From: brock (brock.peabody_at_[hidden])
Date: 2003-08-08 16:39:43
----- Original Message -----
From: "Rob & Lori" <Rob.Lori_at_[hidden]>
To: "Boost mailing list" <boost_at_[hidden]>
Sent: Friday, August 08, 2003 4:10 PM
Subject: Re: [boost] Re: UI++ [was: GUI sublanguage; Re: GUI/GDI
> However, this means that porting the GUI library to use, say, DirectX
> would be MUCH tougher. Basically you'd need to create EVERY single GUI
> control by scratch. If we instead created the controls by scratch in
> the library just using an abstract draw rectangle, etc, then not only
> would porting to DirectX would be simple, but it would also be much
> easier to port to other platforms as well.
Somewhere along the line someone is going to have to create EVERY single GUI
control from scratch if you don't use native widgets. I don't want to be
that someone :)
The thing is, if you are making an application that doesn't want native
widgets - maybe you're making a game under Direct X - you probably want
totally custom widgets (not boost widgets). If we are doing a good job of
design - our layers are well seperated and encapsulated - it should be easy
for you to use the higher level parts of the library on top of your own
custom widgets. We would also need (as Mr. Bouchard suggested) a cross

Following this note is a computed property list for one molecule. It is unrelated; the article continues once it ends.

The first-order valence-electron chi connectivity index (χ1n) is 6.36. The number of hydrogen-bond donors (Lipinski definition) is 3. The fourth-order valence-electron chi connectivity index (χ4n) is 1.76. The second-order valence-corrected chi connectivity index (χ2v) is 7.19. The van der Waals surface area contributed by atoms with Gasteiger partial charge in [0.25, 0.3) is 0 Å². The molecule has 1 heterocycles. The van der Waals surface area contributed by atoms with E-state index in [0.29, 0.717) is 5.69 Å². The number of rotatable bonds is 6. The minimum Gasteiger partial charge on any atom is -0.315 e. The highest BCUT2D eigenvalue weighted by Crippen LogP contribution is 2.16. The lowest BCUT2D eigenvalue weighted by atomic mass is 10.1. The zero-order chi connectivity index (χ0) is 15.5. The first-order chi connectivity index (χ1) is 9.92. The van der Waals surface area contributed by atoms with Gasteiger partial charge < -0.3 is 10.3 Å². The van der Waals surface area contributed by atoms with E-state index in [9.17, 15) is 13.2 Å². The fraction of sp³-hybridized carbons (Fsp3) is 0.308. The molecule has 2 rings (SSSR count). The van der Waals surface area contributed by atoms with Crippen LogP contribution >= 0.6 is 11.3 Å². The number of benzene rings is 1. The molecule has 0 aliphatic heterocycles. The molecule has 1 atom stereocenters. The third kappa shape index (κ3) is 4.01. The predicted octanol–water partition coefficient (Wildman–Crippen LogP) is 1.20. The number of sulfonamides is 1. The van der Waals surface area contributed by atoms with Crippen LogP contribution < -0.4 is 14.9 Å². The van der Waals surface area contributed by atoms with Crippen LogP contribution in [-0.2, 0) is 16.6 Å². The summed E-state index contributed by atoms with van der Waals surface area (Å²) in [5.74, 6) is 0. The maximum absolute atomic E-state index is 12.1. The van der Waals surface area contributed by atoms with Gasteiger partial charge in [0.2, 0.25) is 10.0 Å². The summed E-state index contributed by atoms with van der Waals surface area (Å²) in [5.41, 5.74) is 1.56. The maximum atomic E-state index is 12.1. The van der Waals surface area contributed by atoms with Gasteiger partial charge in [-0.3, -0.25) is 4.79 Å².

platform set of drawing tools.
> Also, keep in mind that building our own controls means we'll have
> instant support for certain controls that may not exist in other
> platforms, such as the common tabbed user interface, or dockable control
> bars used in Visual Studio.
Yes, we have to implement from scratch those controls we want to support
when they are not on a given platform. We should concentrate on those that
are common to all (targeted) platforms first, IMHO.
Think of it this way. Say we want to implement our own custom list control
under windows. Do we make it look like a Win 2000 list control or XP?
When the user finally upgrades to Win 200X your software looks immediately
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